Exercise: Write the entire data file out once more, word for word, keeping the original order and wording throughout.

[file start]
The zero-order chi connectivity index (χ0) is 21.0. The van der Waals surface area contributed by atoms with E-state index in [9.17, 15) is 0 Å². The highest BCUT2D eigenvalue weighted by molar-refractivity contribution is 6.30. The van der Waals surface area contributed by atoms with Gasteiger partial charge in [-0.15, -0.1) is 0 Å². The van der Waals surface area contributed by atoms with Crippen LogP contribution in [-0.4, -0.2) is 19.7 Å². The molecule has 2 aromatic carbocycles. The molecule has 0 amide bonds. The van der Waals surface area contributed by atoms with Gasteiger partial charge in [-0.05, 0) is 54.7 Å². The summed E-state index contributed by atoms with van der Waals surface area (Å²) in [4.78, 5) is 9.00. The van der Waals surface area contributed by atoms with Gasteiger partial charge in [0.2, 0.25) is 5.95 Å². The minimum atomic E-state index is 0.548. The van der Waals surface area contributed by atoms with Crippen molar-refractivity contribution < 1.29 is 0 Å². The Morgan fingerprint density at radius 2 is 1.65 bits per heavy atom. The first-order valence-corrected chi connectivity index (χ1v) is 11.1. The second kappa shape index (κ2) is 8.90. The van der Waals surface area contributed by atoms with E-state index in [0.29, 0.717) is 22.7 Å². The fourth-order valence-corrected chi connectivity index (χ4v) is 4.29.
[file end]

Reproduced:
The zero-order chi connectivity index (χ0) is 21.0. The van der Waals surface area contributed by atoms with E-state index in [9.17, 15) is 0 Å². The highest BCUT2D eigenvalue weighted by molar-refractivity contribution is 6.30. The van der Waals surface area contributed by atoms with Gasteiger partial charge in [-0.15, -0.1) is 0 Å². The van der Waals surface area contributed by atoms with Crippen LogP contribution in [-0.4, -0.2) is 19.7 Å². The molecule has 2 aromatic carbocycles. The molecule has 0 amide bonds. The van der Waals surface area contributed by atoms with Gasteiger partial charge in [-0.05, 0) is 54.7 Å². The summed E-state index contributed by atoms with van der Waals surface area (Å²) in [4.78, 5) is 9.00. The van der Waals surface area contributed by atoms with Gasteiger partial charge in [0.2, 0.25) is 5.95 Å². The minimum atomic E-state index is 0.548. The van der Waals surface area contributed by atoms with Crippen molar-refractivity contribution < 1.29 is 0 Å². The Morgan fingerprint density at radius 2 is 1.65 bits per heavy atom. The first-order valence-corrected chi connectivity index (χ1v) is 11.1. The second kappa shape index (κ2) is 8.90. The van der Waals surface area contributed by atoms with E-state index in [0.29, 0.717) is 22.7 Å². The fourth-order valence-corrected chi connectivity index (χ4v) is 4.29.